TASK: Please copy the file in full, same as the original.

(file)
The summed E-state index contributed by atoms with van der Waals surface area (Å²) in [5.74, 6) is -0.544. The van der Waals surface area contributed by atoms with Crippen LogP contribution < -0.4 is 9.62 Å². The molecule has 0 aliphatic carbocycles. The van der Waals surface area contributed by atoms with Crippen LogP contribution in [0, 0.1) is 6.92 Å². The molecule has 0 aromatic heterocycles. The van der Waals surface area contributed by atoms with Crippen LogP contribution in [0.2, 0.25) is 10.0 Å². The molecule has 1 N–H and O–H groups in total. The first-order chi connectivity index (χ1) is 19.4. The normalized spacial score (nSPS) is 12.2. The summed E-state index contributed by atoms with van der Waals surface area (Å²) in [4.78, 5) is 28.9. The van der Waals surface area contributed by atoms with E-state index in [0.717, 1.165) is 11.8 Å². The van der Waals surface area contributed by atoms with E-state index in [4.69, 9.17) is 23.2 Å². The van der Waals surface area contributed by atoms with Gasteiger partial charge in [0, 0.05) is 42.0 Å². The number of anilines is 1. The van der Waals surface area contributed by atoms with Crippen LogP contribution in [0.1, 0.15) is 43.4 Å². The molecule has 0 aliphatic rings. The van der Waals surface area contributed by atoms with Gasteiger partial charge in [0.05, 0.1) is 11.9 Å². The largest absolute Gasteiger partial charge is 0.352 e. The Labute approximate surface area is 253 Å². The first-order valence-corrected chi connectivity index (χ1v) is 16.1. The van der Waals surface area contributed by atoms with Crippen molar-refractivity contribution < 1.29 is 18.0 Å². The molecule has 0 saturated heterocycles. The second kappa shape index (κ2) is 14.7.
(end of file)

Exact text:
The summed E-state index contributed by atoms with van der Waals surface area (Å²) in [5.74, 6) is -0.544. The van der Waals surface area contributed by atoms with Crippen LogP contribution < -0.4 is 9.62 Å². The molecule has 0 aliphatic carbocycles. The van der Waals surface area contributed by atoms with Crippen LogP contribution in [0, 0.1) is 6.92 Å². The molecule has 0 aromatic heterocycles. The van der Waals surface area contributed by atoms with Crippen LogP contribution in [0.2, 0.25) is 10.0 Å². The molecule has 1 N–H and O–H groups in total. The first-order chi connectivity index (χ1) is 19.4. The normalized spacial score (nSPS) is 12.2. The summed E-state index contributed by atoms with van der Waals surface area (Å²) in [4.78, 5) is 28.9. The van der Waals surface area contributed by atoms with E-state index in [0.717, 1.165) is 11.8 Å². The van der Waals surface area contributed by atoms with E-state index in [4.69, 9.17) is 23.2 Å². The van der Waals surface area contributed by atoms with Gasteiger partial charge in [0, 0.05) is 42.0 Å². The number of anilines is 1. The van der Waals surface area contributed by atoms with Crippen LogP contribution in [0.1, 0.15) is 43.4 Å². The molecule has 0 aliphatic rings. The van der Waals surface area contributed by atoms with Gasteiger partial charge in [0.05, 0.1) is 11.9 Å². The largest absolute Gasteiger partial charge is 0.352 e. The Labute approximate surface area is 253 Å². The first-order valence-corrected chi connectivity index (χ1v) is 16.1. The van der Waals surface area contributed by atoms with Crippen molar-refractivity contribution < 1.29 is 18.0 Å². The molecule has 0 saturated heterocycles. The second kappa shape index (κ2) is 14.7.